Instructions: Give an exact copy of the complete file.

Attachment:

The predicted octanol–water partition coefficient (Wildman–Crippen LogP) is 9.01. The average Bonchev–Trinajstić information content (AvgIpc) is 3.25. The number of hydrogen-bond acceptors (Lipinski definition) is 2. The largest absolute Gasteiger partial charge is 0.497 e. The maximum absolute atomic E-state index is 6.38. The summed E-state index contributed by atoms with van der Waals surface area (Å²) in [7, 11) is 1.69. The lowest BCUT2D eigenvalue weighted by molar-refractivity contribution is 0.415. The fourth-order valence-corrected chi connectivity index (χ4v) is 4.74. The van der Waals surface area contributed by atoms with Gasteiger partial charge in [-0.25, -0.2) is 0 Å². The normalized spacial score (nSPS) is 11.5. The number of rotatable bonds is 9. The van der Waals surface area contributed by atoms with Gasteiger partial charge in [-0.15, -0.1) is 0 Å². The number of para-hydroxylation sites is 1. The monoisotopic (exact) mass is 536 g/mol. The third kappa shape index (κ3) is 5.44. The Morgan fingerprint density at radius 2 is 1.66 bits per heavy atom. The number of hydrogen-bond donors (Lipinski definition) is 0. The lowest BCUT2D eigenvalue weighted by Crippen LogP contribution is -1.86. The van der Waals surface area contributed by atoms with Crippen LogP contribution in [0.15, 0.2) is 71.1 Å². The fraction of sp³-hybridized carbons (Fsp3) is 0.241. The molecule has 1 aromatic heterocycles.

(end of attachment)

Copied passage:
The predicted octanol–water partition coefficient (Wildman–Crippen LogP) is 9.01. The average Bonchev–Trinajstić information content (AvgIpc) is 3.25. The number of hydrogen-bond acceptors (Lipinski definition) is 2. The largest absolute Gasteiger partial charge is 0.497 e. The maximum absolute atomic E-state index is 6.38. The summed E-state index contributed by atoms with van der Waals surface area (Å²) in [7, 11) is 1.69. The lowest BCUT2D eigenvalue weighted by molar-refractivity contribution is 0.415. The fourth-order valence-corrected chi connectivity index (χ4v) is 4.74. The van der Waals surface area contributed by atoms with Gasteiger partial charge in [-0.25, -0.2) is 0 Å². The normalized spacial score (nSPS) is 11.5. The number of rotatable bonds is 9. The van der Waals surface area contributed by atoms with Gasteiger partial charge in [-0.15, -0.1) is 0 Å². The number of para-hydroxylation sites is 1. The monoisotopic (exact) mass is 536 g/mol. The third kappa shape index (κ3) is 5.44. The Morgan fingerprint density at radius 2 is 1.66 bits per heavy atom. The number of hydrogen-bond donors (Lipinski definition) is 0. The lowest BCUT2D eigenvalue weighted by Crippen LogP contribution is -1.86. The van der Waals surface area contributed by atoms with Crippen LogP contribution in [0.15, 0.2) is 71.1 Å². The fraction of sp³-hybridized carbons (Fsp3) is 0.241. The molecule has 1 aromatic heterocycles.